So you create an account which means that you give them your name and email address (and also set a password). Then you get to the t-shirt making screen where you decide what will go on the t-shirt. There’s a button that says ‘just use my name’. This button, of course, would not do anything had you not already provided them with your name. There’s another button that says ‘do more custom stuff’. You ignore that second button and obviously just use your name because yeah, obviously.
Then you go to pay. You enter credit card information. You click the pay button and are shown a screen that confirms your purchase. It also informs you that your credit card information will be used to speak to your bank and then process the payment (as well as letting your bank know how much you spent and where). This is obvious - they need to do that otherwise they can’t take the payment and you won’t get your awesome t-shirt. Duh.
Right, what’s the point in me explaining this bit?
- You have willingly shared data with mytee.shirt
- They didn’t ask for your permission to use it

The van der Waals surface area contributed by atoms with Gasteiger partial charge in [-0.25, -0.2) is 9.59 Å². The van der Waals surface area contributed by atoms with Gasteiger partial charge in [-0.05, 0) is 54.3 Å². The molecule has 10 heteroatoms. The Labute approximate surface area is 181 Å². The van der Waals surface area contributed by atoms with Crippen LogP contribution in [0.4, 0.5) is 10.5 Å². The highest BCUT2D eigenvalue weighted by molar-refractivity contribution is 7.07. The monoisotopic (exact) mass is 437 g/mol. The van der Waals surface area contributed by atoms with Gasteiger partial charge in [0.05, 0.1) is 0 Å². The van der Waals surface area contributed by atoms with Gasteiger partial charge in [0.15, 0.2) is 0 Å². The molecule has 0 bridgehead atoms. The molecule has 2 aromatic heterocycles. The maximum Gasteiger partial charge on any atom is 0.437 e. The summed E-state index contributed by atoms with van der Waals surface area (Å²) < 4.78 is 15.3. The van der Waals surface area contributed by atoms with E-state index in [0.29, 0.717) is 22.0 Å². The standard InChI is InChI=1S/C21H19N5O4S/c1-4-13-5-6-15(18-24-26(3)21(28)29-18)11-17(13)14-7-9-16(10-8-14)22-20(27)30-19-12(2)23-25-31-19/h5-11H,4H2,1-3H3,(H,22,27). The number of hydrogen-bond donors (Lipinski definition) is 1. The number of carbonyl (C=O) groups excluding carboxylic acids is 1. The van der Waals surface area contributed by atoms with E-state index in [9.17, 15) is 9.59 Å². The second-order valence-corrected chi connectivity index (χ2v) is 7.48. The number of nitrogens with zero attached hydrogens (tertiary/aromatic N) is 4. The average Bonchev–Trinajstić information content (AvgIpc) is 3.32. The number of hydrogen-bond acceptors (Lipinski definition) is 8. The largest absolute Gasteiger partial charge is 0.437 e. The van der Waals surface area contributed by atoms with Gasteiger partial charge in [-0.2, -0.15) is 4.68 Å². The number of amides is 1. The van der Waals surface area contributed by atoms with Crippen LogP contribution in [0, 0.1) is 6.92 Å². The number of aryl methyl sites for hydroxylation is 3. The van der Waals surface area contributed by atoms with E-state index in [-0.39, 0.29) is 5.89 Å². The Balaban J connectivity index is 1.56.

- All they did was (arguably, pointlessly) inform you that they were going to use it
So in this case there is no asking for permission/consent - you’re just handing a bit of data over in order to perform a necessary action. Data sharing is more nuanced than a site barking stupid questions at you about using your email for marketing purposes and personalising ads (because personalised ads are somehow so much better 🙄). In the case of mytee.shirt, if you didn’t want them to use your credit card details, you just wouldn’t share them and your purchase would not be made. Simple.
In other cases, handing a piece of data over could be a simple acknowledgement of the rules. Like entering a computer game website and being asked to enter your age. You literally cannot use the site until you tell them that you are over 18. Obviously these mechanisms are ineffective in actually verifying your age, but my point is, data can be handled and processed, and consent doesn’t come into it at all.
Can I opt in to setting ‘opt out’ as default for everything?
Language about how data is processed by organisations has become shady and gross. ‘Opting in’ used to be reserved for pension schemes. Now It’s for marketing emails and other crap which is notoriously difficult to opt out of. This sneaky repurposing of language has become an accepted new vocabulary for both businesses and consumers.
And this new vocabulary has made it possible for organisations to ‘opt out’ of being GDPR compliant while you, the user, unwittingly ‘opts in’ to the data you share being monetised and spread across ad networks.